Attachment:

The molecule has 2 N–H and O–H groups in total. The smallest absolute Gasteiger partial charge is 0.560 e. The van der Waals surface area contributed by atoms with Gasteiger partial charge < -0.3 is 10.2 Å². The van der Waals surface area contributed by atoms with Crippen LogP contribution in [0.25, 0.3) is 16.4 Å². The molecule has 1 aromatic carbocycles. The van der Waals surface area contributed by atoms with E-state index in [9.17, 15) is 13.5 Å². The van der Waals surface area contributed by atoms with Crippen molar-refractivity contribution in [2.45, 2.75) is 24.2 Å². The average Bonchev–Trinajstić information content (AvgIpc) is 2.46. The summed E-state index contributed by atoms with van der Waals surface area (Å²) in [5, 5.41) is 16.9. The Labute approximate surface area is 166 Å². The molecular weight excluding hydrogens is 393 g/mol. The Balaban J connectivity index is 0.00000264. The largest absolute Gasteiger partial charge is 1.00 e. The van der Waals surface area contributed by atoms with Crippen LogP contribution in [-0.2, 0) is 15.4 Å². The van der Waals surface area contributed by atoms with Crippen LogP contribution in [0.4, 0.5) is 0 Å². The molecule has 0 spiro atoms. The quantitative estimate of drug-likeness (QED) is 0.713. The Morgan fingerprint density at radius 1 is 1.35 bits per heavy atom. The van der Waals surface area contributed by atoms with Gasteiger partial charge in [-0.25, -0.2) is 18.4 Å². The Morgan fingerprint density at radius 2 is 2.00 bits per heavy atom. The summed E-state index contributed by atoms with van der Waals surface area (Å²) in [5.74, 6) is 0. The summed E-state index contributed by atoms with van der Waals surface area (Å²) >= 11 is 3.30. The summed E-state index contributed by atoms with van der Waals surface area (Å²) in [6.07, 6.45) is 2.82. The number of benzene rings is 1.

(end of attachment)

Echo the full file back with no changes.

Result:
The molecule has 2 N–H and O–H groups in total. The smallest absolute Gasteiger partial charge is 0.560 e. The van der Waals surface area contributed by atoms with Gasteiger partial charge < -0.3 is 10.2 Å². The van der Waals surface area contributed by atoms with Crippen LogP contribution in [0.25, 0.3) is 16.4 Å². The molecule has 1 aromatic carbocycles. The van der Waals surface area contributed by atoms with E-state index in [9.17, 15) is 13.5 Å². The van der Waals surface area contributed by atoms with Crippen molar-refractivity contribution in [2.45, 2.75) is 24.2 Å². The average Bonchev–Trinajstić information content (AvgIpc) is 2.46. The summed E-state index contributed by atoms with van der Waals surface area (Å²) in [5, 5.41) is 16.9. The Labute approximate surface area is 166 Å². The molecular weight excluding hydrogens is 393 g/mol. The Balaban J connectivity index is 0.00000264. The largest absolute Gasteiger partial charge is 1.00 e. The van der Waals surface area contributed by atoms with Crippen LogP contribution in [-0.2, 0) is 15.4 Å². The van der Waals surface area contributed by atoms with Crippen LogP contribution in [0.4, 0.5) is 0 Å². The molecule has 0 spiro atoms. The quantitative estimate of drug-likeness (QED) is 0.713. The Morgan fingerprint density at radius 1 is 1.35 bits per heavy atom. The van der Waals surface area contributed by atoms with Gasteiger partial charge in [-0.25, -0.2) is 18.4 Å². The Morgan fingerprint density at radius 2 is 2.00 bits per heavy atom. The summed E-state index contributed by atoms with van der Waals surface area (Å²) in [5.74, 6) is 0. The summed E-state index contributed by atoms with van der Waals surface area (Å²) >= 11 is 3.30. The summed E-state index contributed by atoms with van der Waals surface area (Å²) in [6.07, 6.45) is 2.82. The number of benzene rings is 1.